I am not going to google the name of the camp now as it is late, but they were marched to a prisoner of war camp, many died on the march, where they joined other prisoners of war, who had been there for many years. They were kept there for a couple of years and they were all released after the completion of peace talks. That is the jist of it, but I must brush up on this history.Do we know much about what happened to the PoWs? I know some were bought back through back channels either by family or government. The rest sent to Russia and China do you think?
I remember reading a story from a U.S special ops guy. While on an ambush in the jungle on the Laos border they witnessed a French guy walking through the jungle, alone, and talking to himself. Kind of haunting really, knowing some were kept back for decades. Same with U.S PoWs who never came back.
Except for the most seriously wounded who were evacuated to Luang Prabang in Laos by air (about 850), all other PoWs, including those 'slightly' wounded, were marched 700 km up North to the prisoner's camp. It turned to be a 'death march', like the Japanese did with allied PoWs during WW2. The conditions of living in the camps were so terrible that an estimated 60 to 70% of the PoWs didn't come back and died either along the roads or in the camps. Like for the US, it is rumoured that some PoWs were not released after the Geneva agreements in 1954 (end of the "French" Indochina war) and were used as 'slaves' doing all sorts of hard work, but this has never been proved.Do we know much about what happened to the PoWs?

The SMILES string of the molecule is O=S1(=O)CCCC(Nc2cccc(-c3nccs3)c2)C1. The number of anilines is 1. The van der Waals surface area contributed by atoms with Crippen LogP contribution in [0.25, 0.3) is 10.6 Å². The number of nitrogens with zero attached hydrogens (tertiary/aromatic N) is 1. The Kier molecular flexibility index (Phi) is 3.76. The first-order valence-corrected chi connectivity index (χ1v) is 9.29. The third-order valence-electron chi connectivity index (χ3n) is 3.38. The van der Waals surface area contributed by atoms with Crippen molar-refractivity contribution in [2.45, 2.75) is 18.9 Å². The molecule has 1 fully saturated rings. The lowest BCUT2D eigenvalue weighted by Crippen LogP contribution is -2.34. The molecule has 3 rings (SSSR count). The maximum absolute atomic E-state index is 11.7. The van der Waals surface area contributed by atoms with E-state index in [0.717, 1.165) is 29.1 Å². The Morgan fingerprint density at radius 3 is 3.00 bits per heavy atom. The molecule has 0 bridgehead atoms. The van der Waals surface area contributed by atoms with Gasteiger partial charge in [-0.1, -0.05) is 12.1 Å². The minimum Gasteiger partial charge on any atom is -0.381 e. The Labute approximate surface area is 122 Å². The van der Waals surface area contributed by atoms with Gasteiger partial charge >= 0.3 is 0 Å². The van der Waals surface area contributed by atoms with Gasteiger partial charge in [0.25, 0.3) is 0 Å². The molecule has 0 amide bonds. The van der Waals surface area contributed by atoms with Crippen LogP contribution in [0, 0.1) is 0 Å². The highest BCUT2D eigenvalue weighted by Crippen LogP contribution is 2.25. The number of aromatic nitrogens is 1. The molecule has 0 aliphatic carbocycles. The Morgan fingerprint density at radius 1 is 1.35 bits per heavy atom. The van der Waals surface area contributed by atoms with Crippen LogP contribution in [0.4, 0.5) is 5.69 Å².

Yes this is quite true but it is not for me to say.Alex Solomon's father in law was taken prisoner , he was slightly wounded, do not know the whole story maybe Alex might say. All I know he was in the Legion and fought in Indochina.
Hope you do not mind me mentioning this Alex ???